|Biopolymers (2011) 95:517-30|
|Northeast Structural Genomics Consortium|
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Structural crystallography and nuclear magnetic resonance (NMR) spectroscopy are the predominant techniques for understanding the biological world on a molecular level. ...
Crystallography is constrained by the ability to form a crystal that diffracts well and NMR is constrained to smaller proteins. Although powerful techniques, they leave many soluble, purified structurally uncharacterized protein samples. Small angle X-ray scattering (SAXS) is a solution technique that provides data on the size and multiple conformations of a sample, and can be used to reconstruct a low-resolution molecular envelope of a macromolecule. In this study, SAXS has been used in a high-throughput manner on a subset of 28 proteins, where structural information is available from crystallographic and/or NMR techniques. These crystallographic and NMR structures were used to validate the accuracy of molecular envelopes reconstructed from SAXS data on a statistical level, to compare and highlight complementary structural information that SAXS provides, and to leverage biological information derived by crystallographers and spectroscopists from their structures. All the ab initio molecular envelopes calculated from the SAXS data agree well with the available structural information. SAXS is a powerful albeit low-resolution technique that can provide additional structural information in a high-throughput and complementary manner to improve the functional interpretation of high-resolution structures.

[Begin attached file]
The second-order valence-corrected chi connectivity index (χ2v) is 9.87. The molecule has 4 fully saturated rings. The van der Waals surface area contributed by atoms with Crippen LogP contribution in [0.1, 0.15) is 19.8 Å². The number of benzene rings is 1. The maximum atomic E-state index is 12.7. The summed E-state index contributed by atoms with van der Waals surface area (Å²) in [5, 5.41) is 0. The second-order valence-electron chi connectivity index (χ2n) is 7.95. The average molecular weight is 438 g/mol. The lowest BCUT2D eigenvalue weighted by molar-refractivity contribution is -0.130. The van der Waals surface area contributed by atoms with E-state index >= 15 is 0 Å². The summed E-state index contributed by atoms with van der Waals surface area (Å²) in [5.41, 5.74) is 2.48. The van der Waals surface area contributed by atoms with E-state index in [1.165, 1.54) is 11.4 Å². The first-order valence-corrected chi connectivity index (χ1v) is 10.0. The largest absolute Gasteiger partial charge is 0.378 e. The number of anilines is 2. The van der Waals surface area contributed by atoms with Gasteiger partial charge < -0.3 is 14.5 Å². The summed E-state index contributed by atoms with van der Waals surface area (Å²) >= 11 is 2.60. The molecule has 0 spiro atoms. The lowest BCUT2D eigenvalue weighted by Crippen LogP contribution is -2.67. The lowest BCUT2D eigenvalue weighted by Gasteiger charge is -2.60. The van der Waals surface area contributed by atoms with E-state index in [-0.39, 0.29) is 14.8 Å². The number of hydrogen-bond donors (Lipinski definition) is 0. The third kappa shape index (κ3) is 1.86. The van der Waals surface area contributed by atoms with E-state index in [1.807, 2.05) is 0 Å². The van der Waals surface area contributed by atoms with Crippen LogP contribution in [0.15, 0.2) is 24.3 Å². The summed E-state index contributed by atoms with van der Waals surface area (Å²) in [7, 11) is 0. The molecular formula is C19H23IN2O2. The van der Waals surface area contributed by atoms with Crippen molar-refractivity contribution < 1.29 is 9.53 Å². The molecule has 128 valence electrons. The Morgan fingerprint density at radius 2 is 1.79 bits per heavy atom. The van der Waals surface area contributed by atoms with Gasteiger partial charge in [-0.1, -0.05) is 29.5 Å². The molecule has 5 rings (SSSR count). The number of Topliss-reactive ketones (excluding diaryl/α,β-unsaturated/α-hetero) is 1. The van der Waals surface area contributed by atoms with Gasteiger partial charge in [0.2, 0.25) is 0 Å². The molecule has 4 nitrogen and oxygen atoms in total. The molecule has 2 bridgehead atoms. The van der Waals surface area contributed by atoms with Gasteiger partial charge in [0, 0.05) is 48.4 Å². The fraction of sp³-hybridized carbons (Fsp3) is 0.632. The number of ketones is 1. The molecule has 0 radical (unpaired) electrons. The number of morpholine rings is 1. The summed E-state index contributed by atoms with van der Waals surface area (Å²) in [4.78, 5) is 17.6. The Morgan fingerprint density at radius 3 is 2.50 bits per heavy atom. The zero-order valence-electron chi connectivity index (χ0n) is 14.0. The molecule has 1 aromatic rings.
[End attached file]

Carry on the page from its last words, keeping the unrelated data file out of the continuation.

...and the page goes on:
|Crystallography, X-Ray X-Ray Diffraction Humans Magnetic Resonance Spectroscopy Scattering, Small Angle Proteins High-Throughput Screening Assays Solutions |
|33 (Last update: 10/28/2017 11:52:46am)|
Small angle X-ray scattering as a complementary tool for high-throughput structural studies